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Spirit of '81 

Opportunity knocks for hardcore punk's well-vetted throwbacks

click to enlarge COURTESY PHOTO
  • Courtesy photo

In Circle Jerks' "Live Fast Die Young" off 1980's Group Sex, Keith Morris howls, "I don't wanna live to be 34 / I don't wanna die in a nuclear war!" One of the most agitated, energetic vocalists in the punk canon singing on an influential band's influential record makes "Live Fast" noteworthy enough, but consider its lyrics, too. Aside from shouting the track title as if it's his only calm in a mad world, Morris uses the song to decide what age is a good stopping point. If he isn't dead at 34, other verses give him until 43 or 57.

As of Sept. 18, Morris has reached that final figure. Of course, the desire to expire early in "Live Fast" was hyperbole, but how does the 57-year-old feel now after what he said then? "Well, when you're running fast and having a good time, and then you turn around and things are kind of ugly, it's easy to get depressed," Morris says earnestly. "I have a new lease on life because I've had the opportunity to face death three or four times since then. With almost dying from the diabetes, I basically said, 'You know what? I've got stuff that I've gotta do. I'm not ready to leave yet.'"

In music terms, Morris' primary "stuff" is songs and shows by Off, his three-year-old, California-rooted group who apparently come from a parallel Earth on which Dec. 31 never came for 1981 – a seminal year for Los Angeles hardcore acts Black Flag (of which Morris was the first vocalist), Fear, the Germs and Circle Jerks. Morris' partners in Off are Burning Brides' Dimitri Coats, Redd Kross' Steven McDonald and Rocket From the Crypt's Mario Rubalcaba. The four-piece's two-minutes-and-under attacks are delivered with enough hostility and cathartic anger to trick you into thinking this is some upstart revival band or a lost '80s outfit. Off!, their recent full-length, feeds off classic hardcore without implementing anything fresh or impressive (urgency beats inspiration), but their performances are a different story.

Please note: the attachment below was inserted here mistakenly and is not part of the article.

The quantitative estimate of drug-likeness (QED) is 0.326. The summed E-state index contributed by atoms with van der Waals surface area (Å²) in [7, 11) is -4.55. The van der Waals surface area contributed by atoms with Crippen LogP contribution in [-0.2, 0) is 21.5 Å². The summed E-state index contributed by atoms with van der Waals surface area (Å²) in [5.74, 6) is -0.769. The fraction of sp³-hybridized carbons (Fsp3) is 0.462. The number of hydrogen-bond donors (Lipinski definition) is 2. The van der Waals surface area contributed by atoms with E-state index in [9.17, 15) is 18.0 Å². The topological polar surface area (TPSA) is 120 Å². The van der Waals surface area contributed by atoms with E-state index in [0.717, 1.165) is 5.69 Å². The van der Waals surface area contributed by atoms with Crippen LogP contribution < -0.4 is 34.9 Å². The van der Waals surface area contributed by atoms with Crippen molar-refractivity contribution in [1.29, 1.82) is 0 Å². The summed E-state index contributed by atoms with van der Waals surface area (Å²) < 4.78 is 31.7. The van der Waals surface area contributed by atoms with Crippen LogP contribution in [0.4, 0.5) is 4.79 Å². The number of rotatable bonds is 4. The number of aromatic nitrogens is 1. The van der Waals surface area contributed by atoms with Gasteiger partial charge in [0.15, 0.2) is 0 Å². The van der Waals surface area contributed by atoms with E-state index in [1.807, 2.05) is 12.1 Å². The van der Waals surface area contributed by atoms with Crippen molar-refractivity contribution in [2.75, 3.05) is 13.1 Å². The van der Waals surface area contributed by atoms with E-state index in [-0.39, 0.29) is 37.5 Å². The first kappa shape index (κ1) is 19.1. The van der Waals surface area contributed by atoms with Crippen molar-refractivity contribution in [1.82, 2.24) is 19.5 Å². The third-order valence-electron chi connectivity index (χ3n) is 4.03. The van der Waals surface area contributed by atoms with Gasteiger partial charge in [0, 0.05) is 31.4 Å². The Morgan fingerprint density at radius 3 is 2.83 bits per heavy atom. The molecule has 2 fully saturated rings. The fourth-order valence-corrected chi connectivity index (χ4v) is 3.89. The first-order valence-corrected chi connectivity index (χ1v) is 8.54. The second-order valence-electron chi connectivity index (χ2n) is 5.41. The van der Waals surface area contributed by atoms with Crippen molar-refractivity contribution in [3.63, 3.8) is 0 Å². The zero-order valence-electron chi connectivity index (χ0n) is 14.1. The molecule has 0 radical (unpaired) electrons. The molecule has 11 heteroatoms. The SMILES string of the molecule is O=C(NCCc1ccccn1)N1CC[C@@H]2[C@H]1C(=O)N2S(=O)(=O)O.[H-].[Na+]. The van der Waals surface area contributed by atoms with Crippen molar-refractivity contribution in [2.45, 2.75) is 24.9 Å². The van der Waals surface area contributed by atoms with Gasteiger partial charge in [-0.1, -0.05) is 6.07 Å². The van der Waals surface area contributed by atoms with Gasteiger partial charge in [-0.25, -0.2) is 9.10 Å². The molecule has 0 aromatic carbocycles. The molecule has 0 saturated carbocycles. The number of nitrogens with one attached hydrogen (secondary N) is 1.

At a recent show in Albuquerque, N.M., Morris sent himself into fits and gestured maniacally as the instrumental trio performed their executions wordlessly. Between numbers, he hilariously mocked Riverside, Calif., attempted to inform the crowd of Truth or Consequences, N.M. (everyone already knew), spoke with genuine warmth about late Gun Club leader Jeffrey Lee Pierce before going into a song named after him, and ranted extensively about politics and voting before jumping into "Borrow and Bomb." Although wild and unfuckwitable during songs, Morris has a grandfatherly quality, too, responding to hecklers with patience and thoughtfulness. In Off, well-honed nostalgia, seniority and raw youthfulness all function in tandem.

Morris repeatedly uses the word "opportunity" to discuss what his band has been given and must use to its fullest extent. "We have a zillion bands out there, and how many of them are even worth listening to?" he asks before mentioning the variety of festivals they've hit. "We've had the opportunity to play with a lot of different bands, and because of that, it seems to be a giant party, and we happen to bring our own flavor to add to the punch. We bring our own party hats. We bring our own horns. We bring our own color."

OFF! with Negative Approach, Double Negative

7 p.m. Thursday, Sept. 27
The Social,
54 N. Orange Ave.

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